Non-gynocentric traditionalist

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Non-gynocentric traditionalist refers to an individual who advocates "traditional" gender roles, or to any form of agreed labor division between men and women. Such relationships remain couple-centered as contrasted to woman-centered (gynocentric) relationships, and are characterized by reciprocal devotion between men and women, equal status and value, and commensurate benefits.

The phrase was introduced in 2016 by Peter Wright and Paul Elam:

"The faultline can equally be discerned between two kinds of relationship agreements. ie. between gynocentric traditionalist and the non-gynocentric traditionalist. However both of them may choose to be married and have a family. We simply argue that one of those two different kinds of families has a great chance of producing more well-rounded children, individuals with agency and accountability.

The faultline, which rightly deserves to be there, is between those who follow the tenants of chivalry and romantic love, and those who don’t.

Non-gynocentric traditionalism might still be based on a role division as long as it’s an equitable one in terms of labor exertion and associated risks to health. That means role divisions can’t be based on chivalry or any other kind of male servitude. No amount of labor division can reciprocate or compensate for a man dying on the job for less in return.[....]

"What remains after gynocentrism is excised are benign aspects of traditional relationships such as a balanced labor division or labor balanced into different areas – she scrubs bathroom tiles while he mows grass. Women’s willingness to labor was common in times past where they regularly worked as butchers, bakers and candlestick-makers alongside their male counterparts.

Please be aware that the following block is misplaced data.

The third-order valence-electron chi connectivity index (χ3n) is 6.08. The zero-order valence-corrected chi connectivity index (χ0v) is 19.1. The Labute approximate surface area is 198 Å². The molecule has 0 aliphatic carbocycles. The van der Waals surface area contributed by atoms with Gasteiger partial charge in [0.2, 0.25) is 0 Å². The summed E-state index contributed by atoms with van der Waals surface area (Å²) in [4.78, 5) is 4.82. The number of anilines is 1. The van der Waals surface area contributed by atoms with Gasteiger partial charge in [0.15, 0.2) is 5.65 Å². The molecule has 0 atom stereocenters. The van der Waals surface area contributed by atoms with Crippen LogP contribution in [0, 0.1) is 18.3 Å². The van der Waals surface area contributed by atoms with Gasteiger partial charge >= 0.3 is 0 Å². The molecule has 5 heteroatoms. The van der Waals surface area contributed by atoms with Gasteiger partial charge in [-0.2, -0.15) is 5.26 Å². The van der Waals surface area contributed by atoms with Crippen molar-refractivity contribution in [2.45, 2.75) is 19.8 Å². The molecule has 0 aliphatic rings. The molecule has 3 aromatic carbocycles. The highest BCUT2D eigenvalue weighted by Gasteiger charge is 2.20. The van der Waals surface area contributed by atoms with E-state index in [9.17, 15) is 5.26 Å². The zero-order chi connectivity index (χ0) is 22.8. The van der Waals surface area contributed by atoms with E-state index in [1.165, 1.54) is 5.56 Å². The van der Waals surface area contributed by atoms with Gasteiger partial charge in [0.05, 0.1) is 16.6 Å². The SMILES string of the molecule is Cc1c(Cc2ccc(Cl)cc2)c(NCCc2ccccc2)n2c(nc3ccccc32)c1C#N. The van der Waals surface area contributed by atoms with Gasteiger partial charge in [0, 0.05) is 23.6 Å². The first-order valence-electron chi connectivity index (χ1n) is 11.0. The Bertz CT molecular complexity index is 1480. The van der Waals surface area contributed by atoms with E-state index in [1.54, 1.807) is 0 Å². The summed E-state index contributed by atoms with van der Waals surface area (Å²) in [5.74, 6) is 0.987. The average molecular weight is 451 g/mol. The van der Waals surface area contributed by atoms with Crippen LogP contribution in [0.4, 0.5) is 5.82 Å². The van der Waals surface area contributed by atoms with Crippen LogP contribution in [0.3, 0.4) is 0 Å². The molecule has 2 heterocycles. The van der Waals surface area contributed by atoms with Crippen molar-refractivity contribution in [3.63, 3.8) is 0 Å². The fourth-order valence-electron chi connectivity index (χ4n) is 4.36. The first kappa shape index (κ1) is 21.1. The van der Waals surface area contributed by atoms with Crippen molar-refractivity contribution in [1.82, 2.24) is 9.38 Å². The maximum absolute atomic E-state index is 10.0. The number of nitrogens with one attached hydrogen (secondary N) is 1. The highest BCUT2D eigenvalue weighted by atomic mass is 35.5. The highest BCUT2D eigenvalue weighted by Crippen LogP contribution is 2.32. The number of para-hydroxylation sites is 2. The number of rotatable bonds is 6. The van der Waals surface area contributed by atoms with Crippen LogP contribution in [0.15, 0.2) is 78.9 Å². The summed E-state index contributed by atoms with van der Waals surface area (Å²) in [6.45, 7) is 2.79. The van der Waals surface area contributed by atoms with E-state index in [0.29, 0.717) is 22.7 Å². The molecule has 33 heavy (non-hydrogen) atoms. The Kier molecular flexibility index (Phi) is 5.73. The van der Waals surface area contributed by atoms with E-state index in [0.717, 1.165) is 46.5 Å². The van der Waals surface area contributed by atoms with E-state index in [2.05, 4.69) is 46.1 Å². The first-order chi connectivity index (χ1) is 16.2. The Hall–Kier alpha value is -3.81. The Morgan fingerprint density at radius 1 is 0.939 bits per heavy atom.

In that cooperative atmosphere of mutual contribution, men and women were more attracted to marriage and belonging to a large extended family – with all members of the family looking out for the safety, and health of the family network.

Other aspects of traditionalism, too, deserve a mention, such as those of benefit to men. These include more father-son time, and an assumption of being able to enjoy male spaces such as male-only drinking saloons, sporting teams, pool halls, and fraternal organizations; Elks, Masons, Golden Fleece, and many others.[1]

See also

References

  1. Wright, P., Elam, P. Traditionalism vs. Traditionalism., published at A Voice For Men (March 2016)